Interesting talking about the depth of field and so on. In other threads here (often about colour), a number of people say “I just want the camera to capture the scene exactly as I saw it” – the colours, the light, the focus and so on. But I nearly always don’t want this. I want to use the particular features of a camera to make the scene more interesting to me, like the way the Pentax CCDs render colours more like it’s a warm autumn evening, or the way the high contrast b/w modes of some cameras give extra grain and contrast and drama, or like you talked about, subject isolation, narrowing focus and depth of field and creating lovely blurry backgrounds.

      I do these things often because it allows me to create something beautiful I can’t do with my naked eyes.

      Of course I still need some decent raw material there – ie the scene I find and want to capture, I can’t just point the camera at blank sky or a blanket of snow and get the same effects. I don’t know, maybe in musical terms it’s more like a remix or a reinterpretation of someone else’s song. You didn’t start with nothing, but you shaped it enough with your creative will and style to make it your own.

      I used to write a great deal of poetry and went through phases of cutting up my own poems (printed out) and rearranging them to make new poems with perhaps very different meanings and moods. I love this cut ups approach, and again it is perhaps akin to photography, starting with something (not a blank page), but then shaping it into something quite different. There’s still creation there, but again a kind of remixing rather than drawing something out of absolutely nothing.

  2. Hi Dan, I’m sorry my dear friend but I just have to pull you up on your answer to Chris’s comment…. only slightly mind… but it made me shudder and I felt it down to my toes …. and its only a few words… and its these….

    “I can’t just point the camera at blank sky or a blanket of snow “….

    Now forgive me for thinking but there is no such thing as blank sky or a blanket of snow…. both are “moveable objects” in so much as give it less than 5 mins and they have changed… sometimes even that is 4 mins too long in time…For me on this colour quest that I am on… taking just the sky on its own… sometimes accounts for 80% of the image taken, never mind the fun I have had with snow… and again being frank about it… for every superb image I see on the internet I see 100 washout sky images or even what we would call the wrong colour snow…. I was recently reading somewhere…( dont ask as I have slept a few times since) about how the so called “great landscape” painters knew when they had made the there snow and sky looked real…. which also made me look at lets say more than a few images and concede that the images that are fabulous all have real “colours” when it comes to snow and sky…. as I say… not a biggy, but it got “under my skin” or should that be skintone… hihi…. which is a all new ballgame to me….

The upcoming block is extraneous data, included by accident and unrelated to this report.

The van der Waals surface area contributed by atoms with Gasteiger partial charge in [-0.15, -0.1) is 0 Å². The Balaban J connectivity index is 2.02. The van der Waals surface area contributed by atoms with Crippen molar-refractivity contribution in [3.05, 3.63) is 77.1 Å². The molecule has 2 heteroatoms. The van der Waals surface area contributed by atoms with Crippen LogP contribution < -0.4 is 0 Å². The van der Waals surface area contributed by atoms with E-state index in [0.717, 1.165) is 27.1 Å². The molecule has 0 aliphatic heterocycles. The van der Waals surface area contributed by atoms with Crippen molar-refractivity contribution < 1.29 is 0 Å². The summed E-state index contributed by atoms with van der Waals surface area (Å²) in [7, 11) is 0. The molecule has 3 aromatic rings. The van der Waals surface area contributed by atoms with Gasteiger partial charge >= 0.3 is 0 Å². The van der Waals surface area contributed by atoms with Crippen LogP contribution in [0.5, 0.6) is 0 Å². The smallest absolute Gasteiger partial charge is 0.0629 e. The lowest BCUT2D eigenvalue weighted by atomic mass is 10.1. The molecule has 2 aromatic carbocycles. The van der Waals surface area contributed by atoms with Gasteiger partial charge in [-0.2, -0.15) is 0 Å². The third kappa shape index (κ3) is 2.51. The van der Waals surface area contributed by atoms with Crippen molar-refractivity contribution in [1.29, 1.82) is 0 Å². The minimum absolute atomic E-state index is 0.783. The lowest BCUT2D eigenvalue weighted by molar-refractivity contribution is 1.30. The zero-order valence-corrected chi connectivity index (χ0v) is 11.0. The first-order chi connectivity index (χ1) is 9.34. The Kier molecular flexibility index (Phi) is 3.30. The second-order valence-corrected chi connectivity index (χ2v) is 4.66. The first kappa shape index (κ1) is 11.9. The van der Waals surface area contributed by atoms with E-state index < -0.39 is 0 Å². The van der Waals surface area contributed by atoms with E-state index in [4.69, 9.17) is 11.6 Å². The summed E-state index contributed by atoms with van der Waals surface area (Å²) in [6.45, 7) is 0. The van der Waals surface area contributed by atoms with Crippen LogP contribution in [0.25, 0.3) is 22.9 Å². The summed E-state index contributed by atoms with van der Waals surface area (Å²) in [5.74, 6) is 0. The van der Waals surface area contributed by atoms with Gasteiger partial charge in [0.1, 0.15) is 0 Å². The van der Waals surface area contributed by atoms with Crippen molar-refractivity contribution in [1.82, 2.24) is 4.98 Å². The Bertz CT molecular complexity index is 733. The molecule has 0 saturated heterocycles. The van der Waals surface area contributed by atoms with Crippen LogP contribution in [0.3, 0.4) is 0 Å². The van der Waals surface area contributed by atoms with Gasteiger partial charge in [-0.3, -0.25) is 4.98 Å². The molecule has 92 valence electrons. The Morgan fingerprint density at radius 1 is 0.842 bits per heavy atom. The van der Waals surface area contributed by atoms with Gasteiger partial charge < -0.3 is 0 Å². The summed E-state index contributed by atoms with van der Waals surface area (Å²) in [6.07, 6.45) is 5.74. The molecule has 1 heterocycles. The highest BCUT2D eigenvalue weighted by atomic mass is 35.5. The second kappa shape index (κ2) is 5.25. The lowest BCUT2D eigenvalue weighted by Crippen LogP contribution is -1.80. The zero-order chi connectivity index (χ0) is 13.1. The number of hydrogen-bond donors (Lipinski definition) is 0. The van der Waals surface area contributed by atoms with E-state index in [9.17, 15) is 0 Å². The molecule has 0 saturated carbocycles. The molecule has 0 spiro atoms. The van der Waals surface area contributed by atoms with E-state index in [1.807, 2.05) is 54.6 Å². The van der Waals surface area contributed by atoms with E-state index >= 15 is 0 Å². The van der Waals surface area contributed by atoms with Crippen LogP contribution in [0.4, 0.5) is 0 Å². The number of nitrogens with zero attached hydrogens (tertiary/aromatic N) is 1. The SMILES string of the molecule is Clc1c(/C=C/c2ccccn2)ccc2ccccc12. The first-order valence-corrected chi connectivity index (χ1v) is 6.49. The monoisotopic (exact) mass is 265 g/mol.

1. Thanks Lynd. I didn’t mean I don’t ever shoot sky or snow (actually clouds are one of my favourite subjects!), what I meant was a scene that was completely flat and uniform, without any varying textures or patterns or colours or depth from different layers of objects.

      Skin tone is an absolutely mine field. Most of my portraits are of my immediate family, taken with my phone camera, and the ones I like most I give a little tweak in Snapseed, usually to up the contrast, saturation and warmth, so they look more like the kind of sunny autumn photos from the 70s and 80s, ie my childhood. I don’t even attempt to get an accurate skin tone, just an overall look that I like.

      1. Thanks Dan, I know I know….it wasn’t criticism, and as for skin tones…. absolutely… a minefield… I tend to just put everything on auto and then try and work it out after… One thing I would say mind… is that the so called retro look … is far harder to try and emulate even with the aid of the various different film adjustments available on my Fuji XE1… you just cannot get the same output that we did get back in the day when you went to pick up the photos from the chemist… take care..BR Lynd

      2. No, it’ll never look quite the same, and I don’t go for a 100% authentic look or I’d be spending hours a week post processing. I think something we forget is that those photos have also aged for decades and didn’t look like that when they were fresh prints!